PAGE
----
Steam Punk Macbeth

Witches2I was curious to see how Oddsocks Productions could turn tragedy to comedy in their Steampunk production of ‘Macbeth’ at their recent visit to the Brighton Open Air Theatre in Dyke Road. An added attraction was that my niece was getting married on July 4 at Powderham Castle in Exeter with a Steampunk theme, and I wanted to see what Steampunk was all about.

Andy Barrow, artistic director, has described it as “Shakespeare for today. Seriously silly Shakespeare. A theatrical experience for everyone. Highly energetic, full of life and plenty of laughs. It’s Shakespeare, but not as you know it!” ‘Macbeth’ is one of Shakespeare’s most popular tragedies and tells the story of greed, witchcraft, murder and mayhem.

The show opened with the sale of £4 programmes by the cast members. It was an opportunity for early audience interaction and the chance for the actors to share some of the picnic goodies brought in by the audience as is customary at the BOAT before the shows start.

The opening sequence where three witches meet Macbeth and Banquo on a blasted heath set the scene for this high octane show: three robotic witches in white dresses (who could have come straight off a ‘Dr Who’ set) sang Nina Simone’s ‘I put a spell on you’ to the pair. There was plenty of silliness – from Lady M’s fascinator headgear to Macbeth’s dallying with a dagger on a string that he saw before him – as well as real talent from all the cast as they sang, played several instruments and several roles. A great deal of fun that was enjoyed by all the audience which included many children.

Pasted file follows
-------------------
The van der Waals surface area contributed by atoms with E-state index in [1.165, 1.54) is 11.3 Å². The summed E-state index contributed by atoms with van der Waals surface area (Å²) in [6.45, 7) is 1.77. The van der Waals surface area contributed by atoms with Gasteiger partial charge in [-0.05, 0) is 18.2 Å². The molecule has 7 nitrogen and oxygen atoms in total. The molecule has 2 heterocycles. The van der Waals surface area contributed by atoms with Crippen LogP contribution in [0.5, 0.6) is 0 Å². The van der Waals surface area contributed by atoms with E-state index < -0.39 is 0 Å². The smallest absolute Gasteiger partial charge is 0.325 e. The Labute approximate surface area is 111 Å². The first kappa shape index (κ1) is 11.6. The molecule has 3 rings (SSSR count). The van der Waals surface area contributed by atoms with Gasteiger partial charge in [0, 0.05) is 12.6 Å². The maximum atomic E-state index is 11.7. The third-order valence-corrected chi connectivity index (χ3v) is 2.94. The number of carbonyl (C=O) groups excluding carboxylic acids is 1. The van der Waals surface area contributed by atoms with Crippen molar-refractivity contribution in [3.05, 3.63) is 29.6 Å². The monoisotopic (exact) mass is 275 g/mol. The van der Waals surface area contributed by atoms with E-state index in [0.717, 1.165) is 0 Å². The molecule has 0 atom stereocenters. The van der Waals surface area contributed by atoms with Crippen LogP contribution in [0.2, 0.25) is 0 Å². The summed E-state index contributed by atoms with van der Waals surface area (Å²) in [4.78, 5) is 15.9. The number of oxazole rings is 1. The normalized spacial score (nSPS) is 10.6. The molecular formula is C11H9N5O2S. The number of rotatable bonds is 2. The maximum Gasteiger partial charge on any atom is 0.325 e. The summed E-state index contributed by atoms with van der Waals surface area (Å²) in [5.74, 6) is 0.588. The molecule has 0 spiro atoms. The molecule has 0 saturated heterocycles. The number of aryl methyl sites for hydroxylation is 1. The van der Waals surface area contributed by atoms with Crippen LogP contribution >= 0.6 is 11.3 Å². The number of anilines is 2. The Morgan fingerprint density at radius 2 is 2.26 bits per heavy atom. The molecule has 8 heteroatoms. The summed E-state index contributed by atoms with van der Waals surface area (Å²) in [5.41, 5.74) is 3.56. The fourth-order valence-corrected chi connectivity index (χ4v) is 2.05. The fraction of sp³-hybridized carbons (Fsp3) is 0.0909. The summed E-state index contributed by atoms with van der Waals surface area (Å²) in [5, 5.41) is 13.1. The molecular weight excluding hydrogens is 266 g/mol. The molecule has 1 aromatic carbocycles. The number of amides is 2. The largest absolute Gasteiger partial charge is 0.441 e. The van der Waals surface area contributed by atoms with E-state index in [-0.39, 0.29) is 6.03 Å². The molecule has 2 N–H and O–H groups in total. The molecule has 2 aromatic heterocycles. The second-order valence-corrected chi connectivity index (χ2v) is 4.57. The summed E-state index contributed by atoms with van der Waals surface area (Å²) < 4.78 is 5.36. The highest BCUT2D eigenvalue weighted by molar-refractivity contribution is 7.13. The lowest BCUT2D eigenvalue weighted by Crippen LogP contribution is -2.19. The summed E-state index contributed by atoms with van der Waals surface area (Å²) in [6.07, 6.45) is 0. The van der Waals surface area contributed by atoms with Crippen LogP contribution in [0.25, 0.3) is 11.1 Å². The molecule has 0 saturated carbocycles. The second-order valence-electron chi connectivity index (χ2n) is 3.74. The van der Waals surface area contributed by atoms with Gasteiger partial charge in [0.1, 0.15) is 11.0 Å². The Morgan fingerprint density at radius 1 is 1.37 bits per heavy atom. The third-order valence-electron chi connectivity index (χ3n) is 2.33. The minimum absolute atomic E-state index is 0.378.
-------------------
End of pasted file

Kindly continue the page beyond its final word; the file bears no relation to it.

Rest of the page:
I love the idea of BOAT and the fact that it’s local, but I have to confess to leaving at the interval, not because I did not enjoy the show – I did, very much – but because my poor old bones could not take the extremely uncomfortable sitting arrangements, even though I had two cushions to help with padding. According to the theatre manager, Ann Marie, they have been lucky with the weather this season. If you’re going to catch the rest of the BOAT programme before the end of September, be sure to take plenty of cushions and blankets for when the sun goes down.


Colette Wilson


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